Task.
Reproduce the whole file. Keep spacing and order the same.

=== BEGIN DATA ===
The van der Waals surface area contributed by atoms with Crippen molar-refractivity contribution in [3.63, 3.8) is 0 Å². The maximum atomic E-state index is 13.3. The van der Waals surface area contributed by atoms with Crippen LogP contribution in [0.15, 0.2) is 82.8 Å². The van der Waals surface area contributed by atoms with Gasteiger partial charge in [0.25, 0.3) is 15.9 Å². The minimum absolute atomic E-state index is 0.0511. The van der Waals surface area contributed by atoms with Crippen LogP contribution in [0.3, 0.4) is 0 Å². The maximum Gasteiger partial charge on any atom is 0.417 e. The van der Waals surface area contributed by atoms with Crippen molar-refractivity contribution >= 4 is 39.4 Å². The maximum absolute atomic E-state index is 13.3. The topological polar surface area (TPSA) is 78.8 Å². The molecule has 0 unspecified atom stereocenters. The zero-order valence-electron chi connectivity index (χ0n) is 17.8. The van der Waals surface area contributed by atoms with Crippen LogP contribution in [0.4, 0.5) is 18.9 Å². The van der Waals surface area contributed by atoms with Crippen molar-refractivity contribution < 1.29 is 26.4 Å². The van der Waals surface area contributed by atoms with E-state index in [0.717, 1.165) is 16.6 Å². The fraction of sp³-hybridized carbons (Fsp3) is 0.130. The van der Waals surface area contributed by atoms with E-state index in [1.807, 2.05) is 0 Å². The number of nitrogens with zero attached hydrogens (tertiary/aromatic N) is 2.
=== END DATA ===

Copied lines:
The van der Waals surface area contributed by atoms with Crippen molar-refractivity contribution in [3.63, 3.8) is 0 Å². The maximum atomic E-state index is 13.3. The van der Waals surface area contributed by atoms with Crippen LogP contribution in [0.15, 0.2) is 82.8 Å². The van der Waals surface area contributed by atoms with Gasteiger partial charge in [0.25, 0.3) is 15.9 Å². The minimum absolute atomic E-state index is 0.0511. The van der Waals surface area contributed by atoms with Crippen LogP contribution in [0.3, 0.4) is 0 Å². The maximum Gasteiger partial charge on any atom is 0.417 e. The van der Waals surface area contributed by atoms with Crippen molar-refractivity contribution >= 4 is 39.4 Å². The maximum absolute atomic E-state index is 13.3. The topological polar surface area (TPSA) is 78.8 Å². The molecule has 0 unspecified atom stereocenters. The zero-order valence-electron chi connectivity index (χ0n) is 17.8. The van der Waals surface area contributed by atoms with Crippen LogP contribution in [0.4, 0.5) is 18.9 Å². The van der Waals surface area contributed by atoms with Crippen molar-refractivity contribution < 1.29 is 26.4 Å². The van der Waals surface area contributed by atoms with E-state index in [0.717, 1.165) is 16.6 Å². The fraction of sp³-hybridized carbons (Fsp3) is 0.130. The van der Waals surface area contributed by atoms with E-state index in [1.807, 2.05) is 0 Å². The number of nitrogens with zero attached hydrogens (tertiary/aromatic N) is 2.